If you think killing is gravely wrong, executing in the name of justice can never be right.

Justice is not about revenge, and people deserve a chance to earn a 2nd chance.

Also, executing a wrongly condemned prisoner is a mistake that cannot be unmade. Already, some media have reported that 1 key witness insists the man executed Monday through lethal injection was in fact not the killer. Could he have been mistakenly condemned?

There will be no quick solutions as both sides are very passionate about the issue, but Thai society should not run away from facing this existential dilemma in a calmer manner. It can still be hoped that compassion and forgiveness will eventually prevail over revenge and hatred.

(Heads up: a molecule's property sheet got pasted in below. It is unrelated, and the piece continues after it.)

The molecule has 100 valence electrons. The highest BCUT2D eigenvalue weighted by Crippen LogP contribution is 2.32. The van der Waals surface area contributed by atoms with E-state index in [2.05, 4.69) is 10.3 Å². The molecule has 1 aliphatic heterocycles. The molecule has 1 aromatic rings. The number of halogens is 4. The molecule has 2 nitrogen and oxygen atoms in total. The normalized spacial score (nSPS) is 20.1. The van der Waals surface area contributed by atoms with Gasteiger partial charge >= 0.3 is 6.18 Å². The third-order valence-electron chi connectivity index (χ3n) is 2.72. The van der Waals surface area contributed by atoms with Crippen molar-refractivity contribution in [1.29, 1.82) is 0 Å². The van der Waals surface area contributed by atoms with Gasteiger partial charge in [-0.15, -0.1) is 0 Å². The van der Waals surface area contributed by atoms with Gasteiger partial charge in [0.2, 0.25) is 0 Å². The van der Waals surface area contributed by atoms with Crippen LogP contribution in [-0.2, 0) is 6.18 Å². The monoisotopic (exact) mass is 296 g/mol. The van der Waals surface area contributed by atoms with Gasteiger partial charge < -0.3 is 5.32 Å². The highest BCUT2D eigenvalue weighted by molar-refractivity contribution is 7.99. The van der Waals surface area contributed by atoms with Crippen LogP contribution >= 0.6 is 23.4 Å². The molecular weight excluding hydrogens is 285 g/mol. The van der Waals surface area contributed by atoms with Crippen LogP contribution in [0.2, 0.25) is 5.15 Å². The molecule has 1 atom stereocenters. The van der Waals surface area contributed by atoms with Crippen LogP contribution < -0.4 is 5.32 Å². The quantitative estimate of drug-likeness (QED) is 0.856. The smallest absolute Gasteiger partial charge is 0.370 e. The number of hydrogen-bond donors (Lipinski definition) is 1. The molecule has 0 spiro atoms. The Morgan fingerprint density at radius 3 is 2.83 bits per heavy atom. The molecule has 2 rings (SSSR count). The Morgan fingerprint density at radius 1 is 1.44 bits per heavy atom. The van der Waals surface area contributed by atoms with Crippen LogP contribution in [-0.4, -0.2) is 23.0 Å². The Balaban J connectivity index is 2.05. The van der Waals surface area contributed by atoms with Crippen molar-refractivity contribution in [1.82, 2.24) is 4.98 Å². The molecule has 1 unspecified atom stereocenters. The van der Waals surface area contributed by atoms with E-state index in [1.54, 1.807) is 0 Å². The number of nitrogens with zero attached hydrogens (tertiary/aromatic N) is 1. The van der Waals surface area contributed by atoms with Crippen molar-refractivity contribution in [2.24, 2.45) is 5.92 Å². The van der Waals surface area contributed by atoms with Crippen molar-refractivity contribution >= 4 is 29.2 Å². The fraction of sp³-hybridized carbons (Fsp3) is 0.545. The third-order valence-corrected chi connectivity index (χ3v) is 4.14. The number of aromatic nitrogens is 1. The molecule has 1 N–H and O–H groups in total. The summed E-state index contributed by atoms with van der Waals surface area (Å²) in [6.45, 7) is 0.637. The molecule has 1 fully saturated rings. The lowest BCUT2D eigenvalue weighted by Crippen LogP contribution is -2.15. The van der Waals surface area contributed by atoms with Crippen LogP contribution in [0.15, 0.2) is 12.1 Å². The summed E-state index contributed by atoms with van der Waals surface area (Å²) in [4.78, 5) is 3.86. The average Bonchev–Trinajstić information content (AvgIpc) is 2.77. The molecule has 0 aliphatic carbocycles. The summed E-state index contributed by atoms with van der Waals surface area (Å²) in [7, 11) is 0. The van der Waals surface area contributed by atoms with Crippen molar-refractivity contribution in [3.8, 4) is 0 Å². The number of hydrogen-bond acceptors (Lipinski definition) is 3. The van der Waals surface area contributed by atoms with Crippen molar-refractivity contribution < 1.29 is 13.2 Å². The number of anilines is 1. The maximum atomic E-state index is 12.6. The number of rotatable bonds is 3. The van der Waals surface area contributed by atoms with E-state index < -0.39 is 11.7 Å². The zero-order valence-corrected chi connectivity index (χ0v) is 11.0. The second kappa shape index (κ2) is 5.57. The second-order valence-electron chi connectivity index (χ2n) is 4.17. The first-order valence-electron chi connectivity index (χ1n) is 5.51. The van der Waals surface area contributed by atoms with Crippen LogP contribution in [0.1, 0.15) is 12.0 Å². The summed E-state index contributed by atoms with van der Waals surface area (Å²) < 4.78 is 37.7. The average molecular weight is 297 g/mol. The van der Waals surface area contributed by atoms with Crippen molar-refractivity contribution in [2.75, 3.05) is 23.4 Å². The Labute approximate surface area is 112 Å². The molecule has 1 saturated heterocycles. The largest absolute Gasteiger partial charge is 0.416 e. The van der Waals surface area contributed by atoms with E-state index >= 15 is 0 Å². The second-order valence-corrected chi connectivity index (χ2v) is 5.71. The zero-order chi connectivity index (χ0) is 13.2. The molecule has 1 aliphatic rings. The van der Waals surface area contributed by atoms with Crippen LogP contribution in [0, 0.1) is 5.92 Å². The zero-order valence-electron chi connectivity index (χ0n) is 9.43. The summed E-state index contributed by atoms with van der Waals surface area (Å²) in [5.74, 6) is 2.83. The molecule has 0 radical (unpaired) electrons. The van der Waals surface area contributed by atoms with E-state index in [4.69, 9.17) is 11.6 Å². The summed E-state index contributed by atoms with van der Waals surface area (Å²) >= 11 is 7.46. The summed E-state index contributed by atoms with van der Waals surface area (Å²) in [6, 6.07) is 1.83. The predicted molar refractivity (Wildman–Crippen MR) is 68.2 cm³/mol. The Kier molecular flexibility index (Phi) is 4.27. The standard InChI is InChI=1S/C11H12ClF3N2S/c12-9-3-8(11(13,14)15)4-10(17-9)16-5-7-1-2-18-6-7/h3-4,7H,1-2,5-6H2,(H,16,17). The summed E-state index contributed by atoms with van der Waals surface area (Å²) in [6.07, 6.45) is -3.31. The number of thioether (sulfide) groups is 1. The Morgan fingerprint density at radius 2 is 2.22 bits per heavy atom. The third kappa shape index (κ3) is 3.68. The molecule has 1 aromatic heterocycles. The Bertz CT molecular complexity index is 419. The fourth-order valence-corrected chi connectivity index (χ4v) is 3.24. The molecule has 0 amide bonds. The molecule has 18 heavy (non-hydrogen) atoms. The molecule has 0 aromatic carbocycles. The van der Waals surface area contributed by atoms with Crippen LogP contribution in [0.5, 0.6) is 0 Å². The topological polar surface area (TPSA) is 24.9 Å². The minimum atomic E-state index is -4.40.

Source: Khaosod English, Opinion, Pravit Rojanaphruk, June 23, 2018

General Poll: Majority want to keep death sentence

An overwhelming majority of Thais support execution as a penalty for abominable crimes, according to an opinion survey.

Superpoll conducted a survey of 1,123 people from June 19-22. It asked questions about constitutions, democracy and capital punishment.

On the death penalty, 93.4% of the respondents think the capital sentence should be kept for cruel murderers. 

Interestingly, the approval rates seem to link closely with age. It is the highest among those aged 24 or younger (87.5%).

A majority of 90.2% also support the chief of the Corrections Department in enforcing the punishment.

The department earlier this month staged its 1st execution in 9 years, putting to death by lethal injection a man who had savagely stabbed a teenager 24 times for his phone and some cash in 2012.

Source: Bangkok Post, June 22, 2018

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"One is absolutely sickened, not by the crimes that the wicked have committed,
but by the punishments that the good have inflicted." -- Oscar Wilde